In addition to collecting data on bird-window collisions, Mass Audubon’s Avian Collision Team also generates many good stories that range from hopeful, to tragic, to simply strange. While most of the birds our volunteers found were dead, some were nursed back to health at the Tufts Wildlife Clinic. What follows is an account of one window-struck Chestnut-sided Warbler (Setophaga pensylvanica) that proved to be an emotional roller coaster for our project coordinators.
Part I: The warbler is alive
A dedicated ACT volunteer called up about a handful of window-struck birds outside a building facing the Boston Public Garden. Most were dead, but for a single Chestnut-sided Warbler. It was apparently sitting on the curb, visibly breathing, but injured. The volunteer was a little shaken up. Since they didn’t have a net or tools to safely catch the bird, I advised them to wait to see if the bird could fly off on its own before trying to catch it.
Part II: The warbler is dead
A few minutes later, the volunteer called back– sounding even more shaken. The bird had flown away, but just as it lifted off, it was caught in a gust of wind from a passing car and was struck by the fender. From the volunteer’s description, the bird was truly lifeless. The volunteer said they would take the carcass back to their freezer and eventually bring it to the Harvard zoology museum, where we had been depositing specimens for research.
Part III: The warbler is alive, again
“It’s alive!” were the first words out of the volunteer’s mouth on our third phone call within a half-hour. “The bag started moving!”
Stunned birds can truly appear lifeless, and in fact, many birds
that hit windows are stunned, concussed, or go into shock before eventually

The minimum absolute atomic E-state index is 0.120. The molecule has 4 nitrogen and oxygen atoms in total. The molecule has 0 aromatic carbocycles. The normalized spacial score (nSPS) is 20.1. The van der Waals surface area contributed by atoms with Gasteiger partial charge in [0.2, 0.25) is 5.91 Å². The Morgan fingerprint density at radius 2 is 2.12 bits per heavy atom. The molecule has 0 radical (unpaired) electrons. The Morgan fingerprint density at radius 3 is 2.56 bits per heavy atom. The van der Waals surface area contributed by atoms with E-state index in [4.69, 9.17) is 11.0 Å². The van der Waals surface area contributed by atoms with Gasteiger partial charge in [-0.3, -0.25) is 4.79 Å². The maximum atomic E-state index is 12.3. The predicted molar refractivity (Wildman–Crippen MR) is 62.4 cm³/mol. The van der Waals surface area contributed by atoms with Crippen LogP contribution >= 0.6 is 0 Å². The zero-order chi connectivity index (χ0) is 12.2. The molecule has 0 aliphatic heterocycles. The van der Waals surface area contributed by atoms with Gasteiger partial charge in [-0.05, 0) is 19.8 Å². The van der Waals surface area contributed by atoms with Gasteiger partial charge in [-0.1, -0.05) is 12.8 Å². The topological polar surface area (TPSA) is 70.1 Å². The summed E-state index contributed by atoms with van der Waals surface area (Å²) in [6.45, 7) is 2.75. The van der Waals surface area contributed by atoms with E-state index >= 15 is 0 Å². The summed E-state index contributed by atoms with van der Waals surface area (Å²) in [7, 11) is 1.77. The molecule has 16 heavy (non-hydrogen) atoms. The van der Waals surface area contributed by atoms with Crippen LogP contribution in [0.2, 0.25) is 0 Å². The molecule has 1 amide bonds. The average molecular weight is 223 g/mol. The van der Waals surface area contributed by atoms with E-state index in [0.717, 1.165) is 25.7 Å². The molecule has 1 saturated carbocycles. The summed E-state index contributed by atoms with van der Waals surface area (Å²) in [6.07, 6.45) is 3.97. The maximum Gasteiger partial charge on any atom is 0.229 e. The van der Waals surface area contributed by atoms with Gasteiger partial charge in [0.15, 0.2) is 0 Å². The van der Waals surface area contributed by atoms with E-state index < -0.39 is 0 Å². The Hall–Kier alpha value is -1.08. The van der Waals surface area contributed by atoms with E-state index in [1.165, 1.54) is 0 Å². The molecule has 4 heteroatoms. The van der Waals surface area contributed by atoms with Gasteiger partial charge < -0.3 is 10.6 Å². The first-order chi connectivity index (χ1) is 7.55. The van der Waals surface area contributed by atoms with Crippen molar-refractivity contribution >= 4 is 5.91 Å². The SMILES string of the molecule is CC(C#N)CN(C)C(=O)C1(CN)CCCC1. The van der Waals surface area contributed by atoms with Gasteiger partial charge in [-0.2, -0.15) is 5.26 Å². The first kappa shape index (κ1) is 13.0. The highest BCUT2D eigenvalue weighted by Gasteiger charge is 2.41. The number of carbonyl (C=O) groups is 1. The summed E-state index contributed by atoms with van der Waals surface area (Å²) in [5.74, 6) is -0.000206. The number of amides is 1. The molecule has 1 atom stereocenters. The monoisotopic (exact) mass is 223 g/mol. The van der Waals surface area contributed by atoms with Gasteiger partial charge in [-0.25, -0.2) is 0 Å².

shaking themselves off and flying away. But just because a bird can fly doesn’t
mean it’s healthy. A broken clavicle or corocoid bone allows birds to make
short flights, but prevents them from gaining altitude, halting their migration
and making them an easy meal for predators. Any bird found stunned from a
building impact is a good candidate for treatment at a wildlife care center.
The volunteer met Mass Audubon staff at a nearby T station to hand off the bird, which was taken to Tufts Wildlife Clinic.
Part IV: The warbler is dead. Again.
The Tufts clinic graciously provides every animal with a case number, so its finder can call up to check on its condition.
While the bird was initially given an optimistic prognosis, we learned a few days after dropping it off that it had suffered untreatable head trauma. The bird had died.
While healthy bird populations naturally fluctuate enough to practically erase the effect of one birds’ death, there is no harm in trying to save individual lives. Naturally, most volunteers prefer to put in the extra effort involved in helping injured birds than leave them to die from an indirectly human-inflicted injury. It was sad not to be able to save this warbler, but we did successfully release a number of other birds, including Brown Creepers, Song Sparrows, Ovenbirds and Common Yellowthroats.
If you want to help monitor window collisions and ambulate injured birds, join Mass Audubon’s Avian Collision Team for its fall migration via this form!